Marsh conducted one of the first studies of well siblings of the mentally ill and wrote about it in her book, Troubled Journey. Her co-author, Rex Dickens, himself the brother of three mentally-ill siblings, says that over time, sisters and brothers of the mentally ill become frozen souls.

"You sort of shut down, emotionally, in part of your life," says Dickens, "and that carries over to other areas. You can't trust, you can't feel, you can't talk. There's a core that gets frozen in time, maybe to be dealt with later, but it never does get dealt with."

Marsh and Dickens found that well siblings have higher rates of depression than the general public.

Clea Simon, author of Madhouse: Growing up the Shadow of Mentally Ill Siblings. Photo by Karen Brown

"When you have to grow up early, when you pick a fruit that's ... too green, it doesn't have a chance to mature and ripen," says Dickens. "They get kind of stopped in their development."

Other siblings worry they might "catch" what their brother or sister has. Clea Simon is a Boston journalist who wrote the memoir, Madhouse: Growing up the Shadow of Mentally Ill Siblings. Both of her older siblings were struck with schizophrenia when she was only 6.

"When you see your brother or sister grow up and change from your brother and sister to something scary and weird and alien," says Simon, "you just think that's what happens. You think that when you hit 16, you're allowed to date, and drive, and then you're hospitalized."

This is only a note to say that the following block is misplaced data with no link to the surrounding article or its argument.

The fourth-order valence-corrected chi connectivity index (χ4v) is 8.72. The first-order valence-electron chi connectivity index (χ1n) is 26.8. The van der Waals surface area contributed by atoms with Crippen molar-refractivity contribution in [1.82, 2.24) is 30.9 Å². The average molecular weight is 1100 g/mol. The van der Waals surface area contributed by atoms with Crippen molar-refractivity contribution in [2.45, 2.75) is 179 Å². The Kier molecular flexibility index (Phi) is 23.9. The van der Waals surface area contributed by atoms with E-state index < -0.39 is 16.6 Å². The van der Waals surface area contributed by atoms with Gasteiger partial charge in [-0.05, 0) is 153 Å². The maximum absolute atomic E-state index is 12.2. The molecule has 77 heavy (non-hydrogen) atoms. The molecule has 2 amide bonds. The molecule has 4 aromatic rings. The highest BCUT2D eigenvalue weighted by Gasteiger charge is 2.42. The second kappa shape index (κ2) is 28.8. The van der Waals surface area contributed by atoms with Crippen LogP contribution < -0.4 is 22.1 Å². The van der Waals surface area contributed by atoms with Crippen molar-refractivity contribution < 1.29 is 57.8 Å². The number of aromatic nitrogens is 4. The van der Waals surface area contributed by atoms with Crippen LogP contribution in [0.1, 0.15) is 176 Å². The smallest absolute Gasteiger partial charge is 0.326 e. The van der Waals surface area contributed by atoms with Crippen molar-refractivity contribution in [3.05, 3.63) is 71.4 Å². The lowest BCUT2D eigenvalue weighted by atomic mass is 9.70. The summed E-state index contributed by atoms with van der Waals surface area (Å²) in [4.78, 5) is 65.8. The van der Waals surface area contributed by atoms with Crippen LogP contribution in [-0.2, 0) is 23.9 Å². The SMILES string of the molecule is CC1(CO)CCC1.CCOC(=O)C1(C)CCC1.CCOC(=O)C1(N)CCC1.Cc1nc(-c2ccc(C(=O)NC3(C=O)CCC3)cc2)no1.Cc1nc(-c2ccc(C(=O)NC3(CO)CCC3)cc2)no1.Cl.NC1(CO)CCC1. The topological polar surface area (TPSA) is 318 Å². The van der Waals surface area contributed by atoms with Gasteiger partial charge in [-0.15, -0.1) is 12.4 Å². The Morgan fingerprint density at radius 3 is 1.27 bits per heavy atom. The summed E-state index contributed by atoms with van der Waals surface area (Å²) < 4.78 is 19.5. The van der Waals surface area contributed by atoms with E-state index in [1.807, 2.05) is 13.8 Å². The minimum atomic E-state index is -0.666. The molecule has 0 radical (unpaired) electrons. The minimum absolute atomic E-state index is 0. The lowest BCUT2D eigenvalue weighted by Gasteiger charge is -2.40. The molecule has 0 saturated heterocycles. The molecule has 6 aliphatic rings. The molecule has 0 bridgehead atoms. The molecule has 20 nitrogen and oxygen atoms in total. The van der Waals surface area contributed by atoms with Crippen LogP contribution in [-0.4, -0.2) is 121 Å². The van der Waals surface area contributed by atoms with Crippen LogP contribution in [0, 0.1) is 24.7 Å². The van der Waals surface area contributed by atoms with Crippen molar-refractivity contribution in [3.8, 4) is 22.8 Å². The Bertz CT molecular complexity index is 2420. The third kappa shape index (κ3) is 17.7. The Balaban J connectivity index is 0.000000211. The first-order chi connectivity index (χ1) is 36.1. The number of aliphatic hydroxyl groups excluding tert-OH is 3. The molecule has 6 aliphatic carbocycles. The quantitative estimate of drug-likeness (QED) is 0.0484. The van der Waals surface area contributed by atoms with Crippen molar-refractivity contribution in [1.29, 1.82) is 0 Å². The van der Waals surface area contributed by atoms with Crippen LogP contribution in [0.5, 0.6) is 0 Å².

Simon often witnessed, or became the target of, her siblings' violent outbursts, which is why she, and many other well siblings, believe they may now suffer from post-traumatic stress disorder - a collection of debilitating symptoms from flashbacks to nightmares.

And while all families are different, most siblings seem to be affected at least by survivor's guilt Why was my sister or brother afflicted? Why not me?

"And as they mature and they go on to careers and relationships and families," says Marsh, "over and over again we heard that it is with a sense of loss for their sibling who may not be able to move on."

As siblings age, there are practical concerns beyond the existential ones. In one clinical survey, 94 percent of well siblings reported a pervasive worry that they will have to care for a mentally ill brother or sister when their parents no longer can. And that worry is not an idle one.

Pamela Spiro Wagner (left) and Carolyn Spiro (right) are twin sisters. Pam began hearing voices in grade school and was later diagnosed with schizophrenia. Carolyn went on to become a psychiatrist. Photo by Karen Brown

Pamela Spiro Wagner and Carolyn Spiro are twin sisters - identical twins, they believe - relaxing in Pam's high-rise apartment near Hartford, Connecticut.

At 52, both are blond and petite, with long, narrow faces. But one of them looks more weathered, less groomed. You might still not know who's diagnosed with schizophrenia, until Pam starts to talk about her breakfast conversation.